All things considered, I think the likeliest of events is that Warner will run for an open VA Senate seat in 2008. Sen. John Warner (R), now 79, is not only getting older, but his term as Chairman (soon to be Ranking Member?) of the Armed Forces Committee is about to end. Another Hotline post speculates that he won't want to serve another six years in the Senate, watching someone else "chair the committee he sought for two decades." So chances are we'll have an open seat in Virginia, and given Allen's current close race, Kaine's presence in the Governor's Mansion, the close '04 results (Bush won with just 52%), the growing blueness of Northern Virginia, and Warner's popularity, it will certainly be a competitive seat.

The job would be perfect for Warner. We know it's up his alley - he ran against the other Warner in the seat's last race, 1998. It would keep him involved influencing in the nation's course, something he has said he would like to do. And it would set him up perfectly for another presidential bid - one he might be more interested in, since his youngest child will be 22 and presumably out of the house by 2016. Time on either the Armed Services or Foreign Relations Committee would give him foreign experience he currently lacks. The term would end in time to retire and focus on campaigning for the 2016 election, when he'll be 61, or he could wait another four years and run at 67 at the end of his second Senate term, in 2020.

There are two other possibilities. The first is honest-to-god retirement, but that's no fun to speculate about, so I'm going to ignore it. :-p The second is another run for the Governor's mansion in 2009 (Virginia bans consecutive terms, but not multiple terms). The job is his for the asking, given his 80% approval rating, the popular Rep. Tom Davis (R)'s interest in the Senate seat, the lack of obvious Kaine heirs, and the relative anonymity of the potential GOP nominees. Hotline's take: "An '09 GOV run, however, would mean a term that wouldn't begin until January of 2010. Warner, therefore, would have to start getting back to Des Moines and Manchester (and Vegas?) by the end of his first year back in the mansion. ...Would Virginians tolerate Warner returning for Richmond for a cup of coffee before heading out the door for another Harkin Steak Fry just months later? Timing is everything in politics, and it probably wouldn't work in this scenario if Warner has his eye on a WH run in 2012. But... he'd not yet be 60 when leaving office in 2014."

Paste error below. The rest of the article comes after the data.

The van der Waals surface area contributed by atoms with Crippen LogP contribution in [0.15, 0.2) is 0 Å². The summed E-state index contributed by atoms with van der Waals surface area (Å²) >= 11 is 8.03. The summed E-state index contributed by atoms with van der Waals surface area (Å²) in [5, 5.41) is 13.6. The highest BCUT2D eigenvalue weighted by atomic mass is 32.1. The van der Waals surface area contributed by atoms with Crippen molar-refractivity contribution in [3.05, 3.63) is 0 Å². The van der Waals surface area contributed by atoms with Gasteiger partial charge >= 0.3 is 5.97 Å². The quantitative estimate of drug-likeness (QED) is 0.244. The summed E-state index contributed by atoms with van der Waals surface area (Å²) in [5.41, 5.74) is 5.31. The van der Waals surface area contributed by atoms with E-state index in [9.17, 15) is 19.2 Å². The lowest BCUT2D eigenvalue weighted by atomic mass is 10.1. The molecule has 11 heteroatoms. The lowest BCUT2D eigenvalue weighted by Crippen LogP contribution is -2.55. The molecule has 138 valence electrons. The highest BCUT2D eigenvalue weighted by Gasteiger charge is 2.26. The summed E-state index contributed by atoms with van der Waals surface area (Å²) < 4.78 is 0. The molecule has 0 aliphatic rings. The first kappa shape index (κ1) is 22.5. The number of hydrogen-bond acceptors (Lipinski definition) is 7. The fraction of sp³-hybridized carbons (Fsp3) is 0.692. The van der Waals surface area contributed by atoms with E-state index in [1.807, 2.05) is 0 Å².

I think the Senate race is most likely, but one thing's for sure: this changes the way I view presidential nomination contests. Perhaps some, even most, of the potential candidates actually mean it when they say they haven't decided yet whether or not to run for office. Yes, it's possible Warner is bowing out with plans to step back in later having seemed above the fray, whether now or later, but let's not be cynical. That level of planning is unlikely. Anything can change over the next few years in politics, which Warner knows, so it would be silly to lay such a detailed and risky foundation now for something so far off in the future.